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CLEAN CODE
A Summary
What is Clean Code?
Easy for
others to
change
Easy for others
to read
Focused on a
particular ‘thing’
Completely
covered b...
Why is Clean Code Important?
 Easy to Read, Easy to Change
The ratio of time spent reading vs. writing is well
over 10:1....
Causes of Poor Code Quality
 Inexperience
 Lack of time
 Laziness
 Broken Window Theory
Boy Scout Rule
 Leave the campground cleaner
than you found it.
Naming Guidelines
 Names should reveal intent
 You may change them repeatedly
 Avoid misleading names
 If you can’t pr...
Nouns vs Verbs
• Nouns
• Representing
things in the real
world
Classes/Objects
• Verbs
• An action being
taken by the obje...
Private Constructors & Static
Methods
 Consider using static factory methods to call
parameterized constructors
Student.C...
Rules of Thumb
 Keep methods as short as possible (< 20
lines)
 If statements & loops should only contain
method calls
Single Responsibility Principle
Be one thing, do one thing
Comments
 Comments describe things that our code
cannot
 int temp = 0; // temperature in celsius
 int temperatureInCels...
Bad Comments - Continued
Useless or
Redundant
Comments
Incorrect
Comments
Outdated
Code
Good Comments
 Warnings of bad things if
code is deleted
 Future things that need to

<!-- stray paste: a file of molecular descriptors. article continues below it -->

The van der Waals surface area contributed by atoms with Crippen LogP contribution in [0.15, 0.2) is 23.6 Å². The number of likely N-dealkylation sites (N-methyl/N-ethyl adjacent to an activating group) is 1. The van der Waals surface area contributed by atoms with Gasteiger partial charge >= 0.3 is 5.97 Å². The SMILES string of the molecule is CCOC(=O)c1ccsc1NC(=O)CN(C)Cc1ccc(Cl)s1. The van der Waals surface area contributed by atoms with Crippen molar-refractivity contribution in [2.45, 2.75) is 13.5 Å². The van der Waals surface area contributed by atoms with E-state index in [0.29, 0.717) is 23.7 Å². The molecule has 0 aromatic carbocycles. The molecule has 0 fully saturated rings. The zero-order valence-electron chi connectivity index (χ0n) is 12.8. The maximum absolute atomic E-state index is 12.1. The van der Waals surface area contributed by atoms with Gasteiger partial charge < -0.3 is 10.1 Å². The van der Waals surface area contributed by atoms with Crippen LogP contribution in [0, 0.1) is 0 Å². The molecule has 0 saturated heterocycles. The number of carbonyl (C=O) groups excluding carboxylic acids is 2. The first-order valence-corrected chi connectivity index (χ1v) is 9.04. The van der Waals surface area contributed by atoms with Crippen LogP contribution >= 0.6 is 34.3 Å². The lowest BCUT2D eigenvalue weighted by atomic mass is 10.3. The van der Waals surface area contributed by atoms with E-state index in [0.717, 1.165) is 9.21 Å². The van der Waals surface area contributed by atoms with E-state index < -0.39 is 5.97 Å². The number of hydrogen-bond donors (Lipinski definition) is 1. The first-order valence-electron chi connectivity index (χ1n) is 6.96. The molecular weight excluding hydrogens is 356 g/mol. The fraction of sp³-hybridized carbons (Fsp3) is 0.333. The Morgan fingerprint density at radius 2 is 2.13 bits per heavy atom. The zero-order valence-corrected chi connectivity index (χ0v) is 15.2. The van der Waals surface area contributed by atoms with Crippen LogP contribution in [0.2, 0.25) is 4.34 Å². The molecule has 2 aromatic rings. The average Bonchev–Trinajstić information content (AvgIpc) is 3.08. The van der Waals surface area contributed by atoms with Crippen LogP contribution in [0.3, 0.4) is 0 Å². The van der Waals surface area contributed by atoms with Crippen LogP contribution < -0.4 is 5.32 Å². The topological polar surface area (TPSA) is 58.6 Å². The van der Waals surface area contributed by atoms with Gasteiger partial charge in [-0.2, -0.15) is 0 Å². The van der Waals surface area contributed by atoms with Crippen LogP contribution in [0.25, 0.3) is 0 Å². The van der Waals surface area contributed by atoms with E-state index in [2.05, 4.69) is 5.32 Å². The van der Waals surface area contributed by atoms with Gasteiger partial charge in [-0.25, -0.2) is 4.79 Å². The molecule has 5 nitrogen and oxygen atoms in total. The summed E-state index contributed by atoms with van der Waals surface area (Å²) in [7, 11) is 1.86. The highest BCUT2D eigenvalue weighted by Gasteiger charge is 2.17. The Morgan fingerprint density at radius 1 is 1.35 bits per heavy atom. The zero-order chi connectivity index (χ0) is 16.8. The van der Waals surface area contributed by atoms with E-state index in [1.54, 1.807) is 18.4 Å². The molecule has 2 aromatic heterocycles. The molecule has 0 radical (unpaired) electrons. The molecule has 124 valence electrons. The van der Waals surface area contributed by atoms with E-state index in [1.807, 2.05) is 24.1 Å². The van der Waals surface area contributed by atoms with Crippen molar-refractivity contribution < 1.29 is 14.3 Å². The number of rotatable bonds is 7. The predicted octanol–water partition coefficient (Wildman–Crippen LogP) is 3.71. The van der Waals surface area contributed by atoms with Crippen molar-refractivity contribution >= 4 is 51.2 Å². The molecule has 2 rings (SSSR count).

be added
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Why Clean Code needed Software Development

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“You know you are working on clean code when each routine you read turns out to be pretty much what you expected.” – Ward Cunningham

Publié dans : Logiciels
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Why Clean Code needed Software Development

  1. 1. CLEAN CODE A Summary
  2. 2. What is Clean Code? Easy for others to change Easy for others to read Focused on a particular ‘thing’ Completely covered by tests
  3. 3. Why is Clean Code Important?  Easy to Read, Easy to Change The ratio of time spent reading vs. writing is well over 10:1.  “You know you are working on clean code when each routine you read turns out to be pretty much what you expected.” – Ward Cunningham
  4. 4. Causes of Poor Code Quality  Inexperience  Lack of time  Laziness  Broken Window Theory
  5. 5. Boy Scout Rule  Leave the campground cleaner than you found it.
  6. 6. Naming Guidelines  Names should reveal intent  You may change them repeatedly  Avoid misleading names  If you can’t pronounce it, don’t use it  Longer names > Shorter names  Avoid prefixes & type encoding
  7. 7. Nouns vs Verbs • Nouns • Representing things in the real world Classes/Objects • Verbs • An action being taken by the object Methods
  8. 8. Private Constructors & Static Methods  Consider using static factory methods to call parameterized constructors Student.CreateStudentFirstNameLastName(“Jas on”, “Rosado”); vs new Student(“Jason”, “Rosado”);
  9. 9. Rules of Thumb  Keep methods as short as possible (< 20 lines)  If statements & loops should only contain method calls
  10. 10. Single Responsibility Principle Be one thing, do one thing
  11. 11. Comments  Comments describe things that our code cannot  int temp = 0; // temperature in celsius  int temperatureInCelsius= 0;  Use more descriptive names instead of comments
  12. 12. Bad Comments - Continued Useless or Redundant Comments Incorrect Comments Outdated Code
  13. 13. Good Comments  Warnings of bad things if code is deleted  Future things that need to be added

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